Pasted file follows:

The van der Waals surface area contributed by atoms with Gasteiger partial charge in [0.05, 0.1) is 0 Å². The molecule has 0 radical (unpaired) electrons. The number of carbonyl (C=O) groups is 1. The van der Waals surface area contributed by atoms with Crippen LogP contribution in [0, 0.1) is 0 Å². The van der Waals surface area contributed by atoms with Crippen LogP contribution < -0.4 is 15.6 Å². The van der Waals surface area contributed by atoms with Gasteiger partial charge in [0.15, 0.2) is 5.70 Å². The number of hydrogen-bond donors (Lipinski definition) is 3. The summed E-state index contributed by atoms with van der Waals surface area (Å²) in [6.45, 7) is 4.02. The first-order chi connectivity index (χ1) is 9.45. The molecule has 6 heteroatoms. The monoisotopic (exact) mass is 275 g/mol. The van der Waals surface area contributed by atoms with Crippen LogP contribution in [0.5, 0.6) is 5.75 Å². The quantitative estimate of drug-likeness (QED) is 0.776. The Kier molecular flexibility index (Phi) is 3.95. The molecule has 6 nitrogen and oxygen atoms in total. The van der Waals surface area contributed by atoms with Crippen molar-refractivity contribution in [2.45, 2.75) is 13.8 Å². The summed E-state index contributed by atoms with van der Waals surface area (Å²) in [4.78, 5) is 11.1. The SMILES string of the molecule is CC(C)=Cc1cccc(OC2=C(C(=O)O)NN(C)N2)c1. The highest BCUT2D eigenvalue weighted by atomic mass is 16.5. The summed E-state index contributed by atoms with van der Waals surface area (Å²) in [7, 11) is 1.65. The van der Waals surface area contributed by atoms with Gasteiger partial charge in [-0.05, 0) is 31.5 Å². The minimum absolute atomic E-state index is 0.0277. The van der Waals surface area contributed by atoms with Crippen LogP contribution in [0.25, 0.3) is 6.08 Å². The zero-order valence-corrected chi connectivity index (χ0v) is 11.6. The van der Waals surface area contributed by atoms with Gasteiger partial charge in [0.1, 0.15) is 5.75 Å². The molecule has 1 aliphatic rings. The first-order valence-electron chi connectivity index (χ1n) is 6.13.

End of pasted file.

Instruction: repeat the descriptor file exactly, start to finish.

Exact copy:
The van der Waals surface area contributed by atoms with Gasteiger partial charge in [0.05, 0.1) is 0 Å². The molecule has 0 radical (unpaired) electrons. The number of carbonyl (C=O) groups is 1. The van der Waals surface area contributed by atoms with Crippen LogP contribution in [0, 0.1) is 0 Å². The van der Waals surface area contributed by atoms with Crippen LogP contribution < -0.4 is 15.6 Å². The van der Waals surface area contributed by atoms with Gasteiger partial charge in [0.15, 0.2) is 5.70 Å². The number of hydrogen-bond donors (Lipinski definition) is 3. The summed E-state index contributed by atoms with van der Waals surface area (Å²) in [6.45, 7) is 4.02. The first-order chi connectivity index (χ1) is 9.45. The molecule has 6 heteroatoms. The monoisotopic (exact) mass is 275 g/mol. The van der Waals surface area contributed by atoms with Crippen LogP contribution in [0.5, 0.6) is 5.75 Å². The quantitative estimate of drug-likeness (QED) is 0.776. The Kier molecular flexibility index (Phi) is 3.95. The molecule has 6 nitrogen and oxygen atoms in total. The van der Waals surface area contributed by atoms with Crippen molar-refractivity contribution in [2.45, 2.75) is 13.8 Å². The summed E-state index contributed by atoms with van der Waals surface area (Å²) in [4.78, 5) is 11.1. The SMILES string of the molecule is CC(C)=Cc1cccc(OC2=C(C(=O)O)NN(C)N2)c1. The highest BCUT2D eigenvalue weighted by atomic mass is 16.5. The summed E-state index contributed by atoms with van der Waals surface area (Å²) in [7, 11) is 1.65. The van der Waals surface area contributed by atoms with Gasteiger partial charge in [-0.05, 0) is 31.5 Å². The minimum absolute atomic E-state index is 0.0277. The van der Waals surface area contributed by atoms with Crippen LogP contribution in [0.25, 0.3) is 6.08 Å². The zero-order valence-corrected chi connectivity index (χ0v) is 11.6. The van der Waals surface area contributed by atoms with Gasteiger partial charge in [0.1, 0.15) is 5.75 Å². The molecule has 1 aliphatic rings. The first-order valence-electron chi connectivity index (χ1n) is 6.13.